‘The case is simply this, that Irish is the language of Ireland. It is because it is the language of Ireland, and not because it happens to be a rich and beautiful language, a strong and flexible language, a subtle and delicate language, that we would fain preserve it. If it were a sterile and unlovely speech, weak and unadaptable, rigid and colourless, it would equally be our duty to preserve it, for it is ours, it is the speech we have ourselves fashioned from our inner consciousness for the purpose of expressing our thought, and to disown it, for that it were unlovely, would be to disown ourselves.’
He was also a barrister during this time, although he served in just one case: the case of Niall Mac Ghiolla Bhrighde, of Creeslough, County Donegal, who had been fined for writing his name in Irish on his business cart, deemed to be ‘illegible writing’ by the authorities. Pearse, in his argument, made the point that by such logic, the Italian name of Giovanni Giacomo would also be illegible and thus his name should read John Joseph. The case was lost, and Pearse wrote bitterly afterwards in An Claidheamh that ‘it was in effect decided that Irish is a foreign language on the same level as Yiddish.’
His next foray into editorial journalism would be the short-lived yet critically understudied nationalist newspaper An Barr Buadh, in 1912. It was published solely in Irish, claiming as it did to express authentic Irish nationalism. Father Michael O.F.M., writing in the Capuchin Annual in 1942, wrote that there was a ‘stark marble-like strength in Pearse’s strong historic Irish.’
‘We need a company of Gaels who will defend the honour of our race in the battle that is before us, and especially in the peace-time after the battle, if in the battle the Gaels prove strongest. We would impose a threefold obligation on such a band, first to gather the Irish speakers to the help of the Gael in battle because the Irish speakers are the most faithful of the Clanna Gaedheal, and they are the highest-minded and keenest in intention of all our living race. Secondly, if a parliament is established in Ireland, to place there a band of Gaels unbought and that cannot be bought, a band who will stand for Gaelic right against the English and the English-Irish of the world. If we fail to win such a parliament now, to call on the Gaels to rise and to rouse them without ceasing till we have red war through Ireland.’1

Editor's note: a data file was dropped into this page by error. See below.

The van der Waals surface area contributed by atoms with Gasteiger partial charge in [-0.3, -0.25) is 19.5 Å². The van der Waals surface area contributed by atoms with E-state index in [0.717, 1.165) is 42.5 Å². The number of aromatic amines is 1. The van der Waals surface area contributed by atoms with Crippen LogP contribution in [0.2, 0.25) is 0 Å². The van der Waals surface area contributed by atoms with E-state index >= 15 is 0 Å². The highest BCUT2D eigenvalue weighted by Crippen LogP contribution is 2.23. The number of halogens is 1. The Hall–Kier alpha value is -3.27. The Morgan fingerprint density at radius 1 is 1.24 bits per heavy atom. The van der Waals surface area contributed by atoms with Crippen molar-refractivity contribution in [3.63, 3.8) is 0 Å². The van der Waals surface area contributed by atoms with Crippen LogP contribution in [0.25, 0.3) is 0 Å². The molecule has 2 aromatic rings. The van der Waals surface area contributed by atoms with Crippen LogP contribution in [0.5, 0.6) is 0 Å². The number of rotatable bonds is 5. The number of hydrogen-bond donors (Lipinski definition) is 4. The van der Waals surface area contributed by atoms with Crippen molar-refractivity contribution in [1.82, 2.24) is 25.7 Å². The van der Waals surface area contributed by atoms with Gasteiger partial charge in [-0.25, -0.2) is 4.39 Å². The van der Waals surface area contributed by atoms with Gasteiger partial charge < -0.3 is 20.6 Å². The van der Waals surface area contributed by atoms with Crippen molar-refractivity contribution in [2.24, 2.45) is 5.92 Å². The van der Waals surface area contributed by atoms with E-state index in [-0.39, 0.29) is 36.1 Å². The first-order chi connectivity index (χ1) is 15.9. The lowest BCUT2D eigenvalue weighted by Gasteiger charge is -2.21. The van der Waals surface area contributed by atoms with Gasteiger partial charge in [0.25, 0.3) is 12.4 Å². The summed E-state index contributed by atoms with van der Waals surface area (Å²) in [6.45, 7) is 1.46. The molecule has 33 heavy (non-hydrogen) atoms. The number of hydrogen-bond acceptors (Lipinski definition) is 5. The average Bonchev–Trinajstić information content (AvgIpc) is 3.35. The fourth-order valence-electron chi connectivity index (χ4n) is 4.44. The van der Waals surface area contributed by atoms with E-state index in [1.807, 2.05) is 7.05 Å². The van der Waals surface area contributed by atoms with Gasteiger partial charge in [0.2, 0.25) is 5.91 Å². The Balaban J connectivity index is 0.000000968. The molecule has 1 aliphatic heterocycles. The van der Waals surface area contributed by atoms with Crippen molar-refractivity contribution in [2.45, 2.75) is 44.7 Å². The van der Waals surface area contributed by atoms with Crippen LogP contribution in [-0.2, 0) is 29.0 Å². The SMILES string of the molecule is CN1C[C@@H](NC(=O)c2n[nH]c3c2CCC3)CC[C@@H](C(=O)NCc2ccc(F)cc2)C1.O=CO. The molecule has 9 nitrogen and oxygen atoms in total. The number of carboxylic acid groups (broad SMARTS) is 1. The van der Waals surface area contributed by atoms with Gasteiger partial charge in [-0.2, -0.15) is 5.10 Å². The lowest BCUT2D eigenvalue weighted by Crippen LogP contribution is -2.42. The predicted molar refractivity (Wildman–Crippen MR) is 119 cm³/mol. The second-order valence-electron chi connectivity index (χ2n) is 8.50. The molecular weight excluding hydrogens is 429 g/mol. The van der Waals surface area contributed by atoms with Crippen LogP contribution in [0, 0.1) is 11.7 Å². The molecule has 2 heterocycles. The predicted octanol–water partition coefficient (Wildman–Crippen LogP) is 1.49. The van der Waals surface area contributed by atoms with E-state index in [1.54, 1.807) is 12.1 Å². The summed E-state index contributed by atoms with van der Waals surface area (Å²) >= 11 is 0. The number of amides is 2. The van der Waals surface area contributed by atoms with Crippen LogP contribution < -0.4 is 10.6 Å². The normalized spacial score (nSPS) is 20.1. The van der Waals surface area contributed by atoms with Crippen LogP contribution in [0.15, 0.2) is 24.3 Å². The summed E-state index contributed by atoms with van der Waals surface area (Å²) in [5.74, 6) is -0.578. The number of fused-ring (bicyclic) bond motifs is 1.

During this period, Pearse also edited An Macaomh, a student journal for St. Enda’s School in Rathfarnham, of which he was headmaster. It is some of his more introspective literature, perhaps some of his finest from a purely literary perspective. In one such passage, his detestation of ‘respectable society’ and political economy leads him to counsel, ‘Ye men and peoples, burn your books on rent theories and land values and go back to your sagas.’
He also writes with an incredible foresight on martyrdom; on ‘that laughing gesture of a young man that is going into battle or climbing to a gibbet’, that gesture Pearse himself upheld as he whistled child-like to the Kilmainham yard where he was to die. In recalling a dream of his of a pupil marching proudly to the gibbet and dying in front of a silent, unsympathetic crowd, one cannot help but to notice the almost divine similarity with Easter Week, notably the instances of surrendering volunteers being pelted at with refuse by the unsympathetic crowds of Dublin.
‘When people say that Ireland will be happy when her mills throb and her harbours swarm with shipping, they are talking as foolishly as if one were to say of a lost saint or of an unhappy lover: ‘That man will be happy again when he has a comfortable income.’ I know that Ireland will not be happy again until she recollects that old proud gesture of hers, and that laughing gesture of a young man that is going into battle or climbing to a gibbet.’
There are several of his political speeches and articles still lesser-known, not included in the official anthology. In a 1911 lecture to Gaelic League activists in Carrick-on-Suir, Tipperary, Pearse strikes a no less strident chord than in any of his other, and more popular, political writings:
‘You should remember that this country is Ireland, not England, and that you are Ireland’s sons and daughters owing devotion and duty to the motherland. In the great struggle that is coming, and which may come in our own time, we must all make up our minds to be on one side or the other. No man can serve two masters. We cannot serve Ireland and serve against her. We must now decide on which side we are to be… The near future is to decide whether this ancient nation is to perish after such a long and glorious struggle, or whether we are to rear for her a race of men and women that will stand, when the time to do so comes, for right against might, for truth against falsehood, for Ireland against the world.’